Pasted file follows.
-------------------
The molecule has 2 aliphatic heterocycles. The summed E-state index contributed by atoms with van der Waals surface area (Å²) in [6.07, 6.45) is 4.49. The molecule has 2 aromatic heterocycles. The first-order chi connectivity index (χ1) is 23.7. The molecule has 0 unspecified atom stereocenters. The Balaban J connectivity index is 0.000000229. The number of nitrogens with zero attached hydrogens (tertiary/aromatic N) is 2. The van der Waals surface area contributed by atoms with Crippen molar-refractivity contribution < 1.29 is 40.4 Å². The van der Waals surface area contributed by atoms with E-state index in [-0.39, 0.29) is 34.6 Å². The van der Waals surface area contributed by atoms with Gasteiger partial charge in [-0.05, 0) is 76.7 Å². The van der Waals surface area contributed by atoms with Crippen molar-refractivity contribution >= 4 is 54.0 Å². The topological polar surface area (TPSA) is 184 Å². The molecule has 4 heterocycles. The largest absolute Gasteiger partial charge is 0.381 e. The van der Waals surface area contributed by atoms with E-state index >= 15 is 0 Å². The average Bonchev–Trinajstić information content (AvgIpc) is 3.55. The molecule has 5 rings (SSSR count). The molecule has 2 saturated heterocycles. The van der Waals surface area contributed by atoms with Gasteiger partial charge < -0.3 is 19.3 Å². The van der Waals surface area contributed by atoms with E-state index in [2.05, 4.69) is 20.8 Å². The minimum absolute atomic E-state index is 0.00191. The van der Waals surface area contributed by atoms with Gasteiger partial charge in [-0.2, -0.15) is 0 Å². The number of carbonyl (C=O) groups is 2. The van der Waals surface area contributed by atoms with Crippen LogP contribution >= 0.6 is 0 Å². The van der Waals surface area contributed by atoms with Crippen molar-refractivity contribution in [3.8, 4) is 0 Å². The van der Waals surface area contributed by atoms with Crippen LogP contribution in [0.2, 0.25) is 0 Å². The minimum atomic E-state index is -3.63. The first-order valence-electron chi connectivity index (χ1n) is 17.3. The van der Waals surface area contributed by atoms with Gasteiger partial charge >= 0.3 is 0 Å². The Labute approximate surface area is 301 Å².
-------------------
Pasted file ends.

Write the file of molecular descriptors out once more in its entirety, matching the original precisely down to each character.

The molecule has 2 aliphatic heterocycles. The summed E-state index contributed by atoms with van der Waals surface area (Å²) in [6.07, 6.45) is 4.49. The molecule has 2 aromatic heterocycles. The first-order chi connectivity index (χ1) is 23.7. The molecule has 0 unspecified atom stereocenters. The Balaban J connectivity index is 0.000000229. The number of nitrogens with zero attached hydrogens (tertiary/aromatic N) is 2. The van der Waals surface area contributed by atoms with Crippen molar-refractivity contribution < 1.29 is 40.4 Å². The van der Waals surface area contributed by atoms with E-state index in [-0.39, 0.29) is 34.6 Å². The van der Waals surface area contributed by atoms with Gasteiger partial charge in [-0.05, 0) is 76.7 Å². The van der Waals surface area contributed by atoms with Crippen molar-refractivity contribution >= 4 is 54.0 Å². The topological polar surface area (TPSA) is 184 Å². The molecule has 4 heterocycles. The largest absolute Gasteiger partial charge is 0.381 e. The van der Waals surface area contributed by atoms with E-state index >= 15 is 0 Å². The average Bonchev–Trinajstić information content (AvgIpc) is 3.55. The molecule has 5 rings (SSSR count). The molecule has 2 saturated heterocycles. The van der Waals surface area contributed by atoms with Gasteiger partial charge < -0.3 is 19.3 Å². The van der Waals surface area contributed by atoms with E-state index in [2.05, 4.69) is 20.8 Å². The minimum absolute atomic E-state index is 0.00191. The van der Waals surface area contributed by atoms with Gasteiger partial charge in [-0.2, -0.15) is 0 Å². The number of carbonyl (C=O) groups is 2. The van der Waals surface area contributed by atoms with Crippen LogP contribution >= 0.6 is 0 Å². The van der Waals surface area contributed by atoms with Crippen molar-refractivity contribution in [3.8, 4) is 0 Å². The van der Waals surface area contributed by atoms with Crippen LogP contribution in [0.2, 0.25) is 0 Å². The minimum atomic E-state index is -3.63. The first-order valence-electron chi connectivity index (χ1n) is 17.3. The van der Waals surface area contributed by atoms with Gasteiger partial charge >= 0.3 is 0 Å². The Labute approximate surface area is 301 Å².